There is no limit to the spending as Christmas Day approaches. There are still a lot of people in the list - colleagues, neighbors, and helpers, the kindred who needs to be remembered. The shopping rush gets trickier as the Raketship demands attention.
Tradition stays, time has to bend.
It was one of those pleasant discoveries of last year: The Japan Home Center warehouse outlet. Who needs 168 at the bosom of Divisoria, when you can find gift items at P88 pesos at the fringes of Timog Avenue. As the materialist lust takes over, cultural leanings follow. This year, the deep pockets offer nearly limitless choices. Only the habit of diversifying held me from completing the list.
Now you ask, what to find at this thrift store: home items of great variety, fancy dining implements the Japanese use everyday, stateside beauty products - generic in packaging, yet classy by pedestrian standards, and so on. These and other goodies, one can give away without breaking the wallet. Without guilt, I bought them all at a price a quarter of what I spent at the Toy Kingdom sale last week.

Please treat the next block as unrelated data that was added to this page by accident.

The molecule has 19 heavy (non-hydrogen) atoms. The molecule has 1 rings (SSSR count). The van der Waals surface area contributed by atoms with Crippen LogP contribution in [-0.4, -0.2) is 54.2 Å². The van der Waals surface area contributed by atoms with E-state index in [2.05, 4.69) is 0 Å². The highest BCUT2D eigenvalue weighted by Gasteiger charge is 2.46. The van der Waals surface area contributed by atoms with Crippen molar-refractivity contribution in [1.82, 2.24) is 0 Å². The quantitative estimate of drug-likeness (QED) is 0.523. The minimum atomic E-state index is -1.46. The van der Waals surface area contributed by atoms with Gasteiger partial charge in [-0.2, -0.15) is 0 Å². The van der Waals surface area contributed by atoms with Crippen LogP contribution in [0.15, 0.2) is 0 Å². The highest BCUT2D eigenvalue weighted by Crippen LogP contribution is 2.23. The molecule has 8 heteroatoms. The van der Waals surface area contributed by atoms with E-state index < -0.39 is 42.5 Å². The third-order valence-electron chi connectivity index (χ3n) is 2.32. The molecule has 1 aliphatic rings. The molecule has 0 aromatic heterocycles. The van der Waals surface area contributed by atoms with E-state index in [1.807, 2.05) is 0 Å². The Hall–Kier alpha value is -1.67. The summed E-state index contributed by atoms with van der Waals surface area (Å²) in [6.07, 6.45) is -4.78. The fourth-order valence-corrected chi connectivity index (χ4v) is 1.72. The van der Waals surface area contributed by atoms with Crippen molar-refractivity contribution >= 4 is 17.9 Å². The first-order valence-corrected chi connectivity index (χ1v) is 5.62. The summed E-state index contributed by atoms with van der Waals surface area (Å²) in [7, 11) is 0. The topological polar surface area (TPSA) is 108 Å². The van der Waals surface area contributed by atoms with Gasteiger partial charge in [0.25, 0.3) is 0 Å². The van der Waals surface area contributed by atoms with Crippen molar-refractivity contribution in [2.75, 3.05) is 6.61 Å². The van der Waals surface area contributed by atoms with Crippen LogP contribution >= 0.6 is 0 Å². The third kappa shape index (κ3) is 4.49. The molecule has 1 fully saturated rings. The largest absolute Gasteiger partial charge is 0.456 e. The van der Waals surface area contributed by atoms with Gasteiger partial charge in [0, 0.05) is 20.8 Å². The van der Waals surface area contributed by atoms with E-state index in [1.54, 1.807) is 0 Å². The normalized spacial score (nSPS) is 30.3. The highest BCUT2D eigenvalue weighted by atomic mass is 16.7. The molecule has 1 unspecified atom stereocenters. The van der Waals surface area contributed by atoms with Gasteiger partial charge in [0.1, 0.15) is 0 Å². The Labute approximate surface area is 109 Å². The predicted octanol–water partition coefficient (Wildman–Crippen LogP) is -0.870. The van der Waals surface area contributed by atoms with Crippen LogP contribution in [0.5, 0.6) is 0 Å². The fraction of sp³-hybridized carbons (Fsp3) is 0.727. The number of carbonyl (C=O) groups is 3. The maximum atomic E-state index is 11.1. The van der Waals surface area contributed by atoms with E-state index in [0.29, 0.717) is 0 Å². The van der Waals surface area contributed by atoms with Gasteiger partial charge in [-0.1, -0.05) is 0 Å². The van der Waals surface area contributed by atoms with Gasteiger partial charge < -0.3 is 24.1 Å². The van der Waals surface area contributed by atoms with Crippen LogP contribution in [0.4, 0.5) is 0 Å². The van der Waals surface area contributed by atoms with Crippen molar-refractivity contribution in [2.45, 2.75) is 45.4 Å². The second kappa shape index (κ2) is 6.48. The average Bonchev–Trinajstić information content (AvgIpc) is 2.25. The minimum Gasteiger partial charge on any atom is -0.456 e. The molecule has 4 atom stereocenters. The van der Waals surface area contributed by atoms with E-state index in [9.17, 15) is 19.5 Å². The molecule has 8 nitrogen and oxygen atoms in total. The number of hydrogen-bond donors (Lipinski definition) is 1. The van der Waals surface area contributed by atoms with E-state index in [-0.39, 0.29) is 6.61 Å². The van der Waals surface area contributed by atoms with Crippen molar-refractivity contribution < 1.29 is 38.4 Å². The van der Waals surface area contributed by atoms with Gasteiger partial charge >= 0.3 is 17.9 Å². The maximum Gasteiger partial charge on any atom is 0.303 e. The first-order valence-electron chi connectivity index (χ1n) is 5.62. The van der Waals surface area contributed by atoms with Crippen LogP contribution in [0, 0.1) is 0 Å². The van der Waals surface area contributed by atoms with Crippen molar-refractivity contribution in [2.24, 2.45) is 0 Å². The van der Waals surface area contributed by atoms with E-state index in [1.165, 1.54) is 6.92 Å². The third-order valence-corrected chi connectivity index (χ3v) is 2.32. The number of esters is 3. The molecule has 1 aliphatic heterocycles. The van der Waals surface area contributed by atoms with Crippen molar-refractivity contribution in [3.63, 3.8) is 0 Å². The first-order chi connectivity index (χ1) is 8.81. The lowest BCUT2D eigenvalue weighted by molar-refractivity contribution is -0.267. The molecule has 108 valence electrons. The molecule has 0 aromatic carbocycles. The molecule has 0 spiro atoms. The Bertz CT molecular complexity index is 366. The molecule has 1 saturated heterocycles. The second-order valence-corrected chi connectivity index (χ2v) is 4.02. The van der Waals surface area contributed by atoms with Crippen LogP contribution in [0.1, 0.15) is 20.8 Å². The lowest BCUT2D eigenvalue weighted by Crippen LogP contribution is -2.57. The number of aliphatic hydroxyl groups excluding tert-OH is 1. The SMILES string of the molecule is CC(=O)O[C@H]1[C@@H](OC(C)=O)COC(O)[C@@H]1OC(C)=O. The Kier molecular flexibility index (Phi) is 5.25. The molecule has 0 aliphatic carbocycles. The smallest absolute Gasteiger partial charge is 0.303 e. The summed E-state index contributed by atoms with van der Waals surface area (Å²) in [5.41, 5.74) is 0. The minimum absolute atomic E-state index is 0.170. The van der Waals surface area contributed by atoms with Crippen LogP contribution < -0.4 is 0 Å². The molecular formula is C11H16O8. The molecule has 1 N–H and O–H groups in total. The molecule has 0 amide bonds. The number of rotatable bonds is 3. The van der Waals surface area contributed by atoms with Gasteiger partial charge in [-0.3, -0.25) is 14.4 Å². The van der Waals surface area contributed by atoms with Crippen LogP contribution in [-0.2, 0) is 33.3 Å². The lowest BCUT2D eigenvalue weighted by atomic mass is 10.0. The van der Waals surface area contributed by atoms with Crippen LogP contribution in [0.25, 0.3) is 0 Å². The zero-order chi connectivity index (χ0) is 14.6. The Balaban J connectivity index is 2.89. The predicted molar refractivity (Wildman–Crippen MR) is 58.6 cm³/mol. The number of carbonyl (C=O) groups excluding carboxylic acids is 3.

But there is the setback. A trick I learned long after the acquisition was secured.
As the local government ordinance mandates stores to replace plastic with paper bags, I was caught unprepared when the bought items were returned. A spending oversight left me with two gigantic recycled pulp bags without handles. The loot had to be carried in such a manner that would limit my movement. And because I left the store at the middle of the rush hour, no cab driver would dare travel the streets of Manila and return sane after enduring the gridlock.
Had I known, never would I resort to hoarding.
I was able to get home through means that no longer matter in this story. What is essential is the lesson: of the fact why the Japanese are always seen carrying paper bags in anime and not with our Polyethylene pouches.
"Acquire what is only needed." The voice of reason comforts. "Or suffer the consequences of greed, like what your unready arms have to bear now."